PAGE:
Ukrainian President Volodymyr Zelensky, who has called for a boycott of the 2024 Paris Olympics if Russian athletes are allowed to take part, said Friday their presence would be a "manifestation of violence".
Ukraine has reacted furiously to the International Olympic Committee's announcement last month that it was exploring a "pathway" to allow Russian and Belarusian competitors to take part in the Paris Games, under a neutral flag.
Kyiv fears President Vladimir Putin, whose forces will soon move into a second year of their invasion of Ukraine, will seek to gain political advantage from the participation of Russians at the Olympics next year.
IOC president Thomas Bach has described Ukraine's calls for a boycott of the Games as contrary to the "principles we stand for".
But in a video address to a virtual meeting of sports ministers from around 30 countries, including the US, in London, Zelensky said: "The mere presence of representatives of the terrorist state is a manifestation of violence and lawlessness.
"And it cannot be covered up with some pretended neutrality or a white flag," Zelensky said.
"If the Olympic sports were killings and missile strikes, then you know which national team would occupy the first place," he added.
Zelensky argued that very few Russian athletes had spoken out against the war.
"There is almost no such condemnation," he said. "There are only a few isolated voices that are quickly fading away.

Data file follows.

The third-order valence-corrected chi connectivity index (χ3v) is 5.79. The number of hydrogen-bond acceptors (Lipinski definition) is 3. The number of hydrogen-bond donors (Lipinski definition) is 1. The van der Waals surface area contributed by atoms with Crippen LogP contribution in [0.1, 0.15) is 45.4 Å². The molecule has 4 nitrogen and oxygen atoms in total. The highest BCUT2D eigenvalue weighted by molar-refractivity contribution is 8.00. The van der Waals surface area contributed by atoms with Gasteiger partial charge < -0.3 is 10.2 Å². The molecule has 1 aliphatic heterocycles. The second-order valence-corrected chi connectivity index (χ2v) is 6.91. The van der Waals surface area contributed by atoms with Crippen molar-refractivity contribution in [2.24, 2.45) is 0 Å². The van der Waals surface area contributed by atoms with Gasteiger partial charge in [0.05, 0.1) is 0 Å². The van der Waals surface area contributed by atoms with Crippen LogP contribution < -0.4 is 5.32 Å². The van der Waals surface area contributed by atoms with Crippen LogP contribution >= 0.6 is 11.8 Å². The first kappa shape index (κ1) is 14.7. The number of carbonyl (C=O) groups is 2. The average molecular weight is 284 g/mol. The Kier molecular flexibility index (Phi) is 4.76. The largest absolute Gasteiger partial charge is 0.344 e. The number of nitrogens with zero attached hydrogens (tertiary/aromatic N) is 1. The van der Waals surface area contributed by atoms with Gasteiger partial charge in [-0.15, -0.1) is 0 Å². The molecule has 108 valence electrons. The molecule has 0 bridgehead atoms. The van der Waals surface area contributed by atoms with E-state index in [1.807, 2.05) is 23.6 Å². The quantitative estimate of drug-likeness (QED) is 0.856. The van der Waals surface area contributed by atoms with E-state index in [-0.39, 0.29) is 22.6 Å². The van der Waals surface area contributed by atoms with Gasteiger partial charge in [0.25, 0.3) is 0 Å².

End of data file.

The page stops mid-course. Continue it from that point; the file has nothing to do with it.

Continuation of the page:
"If Russian athletes are allowed to participate in any competitions or the Olympic Games, it's just a matter of time before the terrorist state forces them to play along with the war propaganda," Zelensky added.
"Russia is now a country that stains everything with blood – even the white flag."
At least 228 Ukrainian athletes and coaches died during the Russian invasion, Zelensky said.
In his letter to the Ukrainian National Olympic Committee that was made public on Thursday, Bach said Ukraine's efforts to "pressure" other countries to boycott the 2024 Paris Games were "extremely regrettable".
Nordic and some eastern European countries have indicated they would join a boycott.
Bach said: "Threatening a boycott of the Olympic Games which, as you inform me, the NOC of Ukraine is currently considering, goes against the fundamentals of the Olympic Movement and the principles we stand for."
He said the participation of Russian and Belarusian athletes "has not even been discussed in concrete terms yet" and therefore Ukraine's efforts to "pressure" other countries to join a possible boycott was "extremely regrettable".
Britain's Culture Secretary Lucy Frazer said after the meeting: "There is danger here that the world wishes to move on and back to business as usual.
"However, the situation in Ukraine has not changed since the IOC's initial decision last February on banning Russian and Belarusian athletes from competition," she added.
"As long as Putin continues his war, Russia and Belarus must not be allowed to compete on the world stage or be represented at the Olympics."
Poland suggested including Russian and Belarusian athletes that have opposed Moscow's invasion of Ukraine in the Refugee Team for the Paris Olympics.
Speaking after the London summit, Polish Sports Minister Kamil Bortniczuk said the proposal was "the only possibility" for Russians and Belarusians to compete in the French capital.
Russia and its ally Belarus, which allowed its territory to be used as a launchpad when Moscow began its invasion of Ukraine last February, have been sidelined from most Olympic sports since the war began.